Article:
Lifestyle & Culture

Lynne Evans in Corinth: 7 authentic, under-the-tourist-radar destinations near my home in Greece

(Editor’s note: Lynne Evans relocated last year to a village outside Corinth from Athens. So this is literally her back yard.)

Corinth, in the province of Corinthia, is about an hour’s drive from Athens. It is worth using the city where I live as a base for exploring the northern Peloponnese, as there are so many interesting places to visit in the vicinity.

4 places to visit near Corinth including 2 volcanoes

The obvious attractions are the archaeological sites of Ancient Corinth and the impressive fortress-city of Akrocorinth, but there are other places which are under the tourist radar.

Not many people know, for example, there is a dormant volcano, Sousaki, in the area. It’s close to the small town of Agioi Theodoroi, which is a few kilometres northwest of Corinth. There are some local tour operators that go to the volcano. These days it sometimes emits noxious gases, notably sulphur.

I live fairly close to the volcano, and locals say that we can smell these gases when the wind blows in the right direction. However, the oil refineries aren’t very far away either, and I think these produce the smell rather than Sousaki. You can hike up to the volcano, and, presumably follow your nose. The area is rocky, with some flora in the warmer months.

Having experience of these noxious fumes, I feel sorry for the pythia, the priestess of Apollo at Delphi. She dangled over a crater on her tripod and so had to breathe in the fumes that wafted out of it. It’s not surprising that her predictions were so enigmatic if she were under the influence of the fumes.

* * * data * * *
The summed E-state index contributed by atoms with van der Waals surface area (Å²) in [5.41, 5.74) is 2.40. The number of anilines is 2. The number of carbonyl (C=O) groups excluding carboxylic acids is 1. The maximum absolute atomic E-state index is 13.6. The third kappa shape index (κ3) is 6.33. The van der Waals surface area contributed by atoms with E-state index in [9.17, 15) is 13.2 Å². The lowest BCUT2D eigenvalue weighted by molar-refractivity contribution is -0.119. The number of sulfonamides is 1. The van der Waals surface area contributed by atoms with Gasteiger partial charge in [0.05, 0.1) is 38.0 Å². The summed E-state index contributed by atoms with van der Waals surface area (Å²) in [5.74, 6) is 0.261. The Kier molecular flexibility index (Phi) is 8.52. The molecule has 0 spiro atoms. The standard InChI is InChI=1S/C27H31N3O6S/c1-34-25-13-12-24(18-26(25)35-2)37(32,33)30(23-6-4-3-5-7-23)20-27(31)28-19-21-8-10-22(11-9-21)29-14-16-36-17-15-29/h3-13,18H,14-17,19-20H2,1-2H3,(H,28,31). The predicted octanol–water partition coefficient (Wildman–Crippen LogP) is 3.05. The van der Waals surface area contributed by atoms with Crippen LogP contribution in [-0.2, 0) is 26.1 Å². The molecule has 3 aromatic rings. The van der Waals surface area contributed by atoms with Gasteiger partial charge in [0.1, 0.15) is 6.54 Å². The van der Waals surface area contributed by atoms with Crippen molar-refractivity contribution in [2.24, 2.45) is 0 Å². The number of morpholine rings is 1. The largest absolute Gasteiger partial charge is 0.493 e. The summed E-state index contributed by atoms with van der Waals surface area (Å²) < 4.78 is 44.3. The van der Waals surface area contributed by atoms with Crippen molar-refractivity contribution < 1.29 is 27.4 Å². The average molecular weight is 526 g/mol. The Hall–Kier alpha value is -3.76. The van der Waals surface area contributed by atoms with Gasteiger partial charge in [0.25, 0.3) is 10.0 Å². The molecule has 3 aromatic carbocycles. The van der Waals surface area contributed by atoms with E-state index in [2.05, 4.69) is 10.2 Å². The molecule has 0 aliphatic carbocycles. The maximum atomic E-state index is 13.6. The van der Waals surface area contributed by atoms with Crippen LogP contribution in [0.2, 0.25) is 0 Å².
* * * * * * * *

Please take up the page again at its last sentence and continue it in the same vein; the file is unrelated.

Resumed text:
There is another volcano in the region, also dormant. This is Methana. As you will see via the map link, it is close to Epidauros. If you enjoy hiking, you can go up to the crater for wonderful panoramic views.

Nemea and Kleones

Today, Nemea is known for its wines. Kleones is also on the Nemean wine routes. There are a number of vineyards around Nemea, so if you enjoy a glass of wine, you should explore the area. You can see a directory of vineyards here, which include eco-tourism wineries.

In antiquity, Nemea was known for its lion, killed by Hercules. Hercules was given 12 tasks, or labours, to perform by Eurystheus, king of Mycenae and Tiryns, and killing the lion was his first labour. The rugged, hilly area around what are now the villages of Kleones and Nemea was terrorised by a lion which had supernatural powers as it was the offspring of Typhon and Echidna, who, according to legend, were the father and mother of all the monsters on Earth.

On his way to kill the lion, Hercules stopped at Kleones. He managed to kill the beast with his bare hands, as no weapon could kill the lion because its fur and skin were impregnable. He needed proof of his kill, so he needed the lion’s skin.

He couldn’t take its tough hide without the help of the goddess Athena. She told him to cut the lion’s hide with one of its claws or teeth, the stories are conflicting. Hercules used the skin as armour when facing danger.

Nemean Games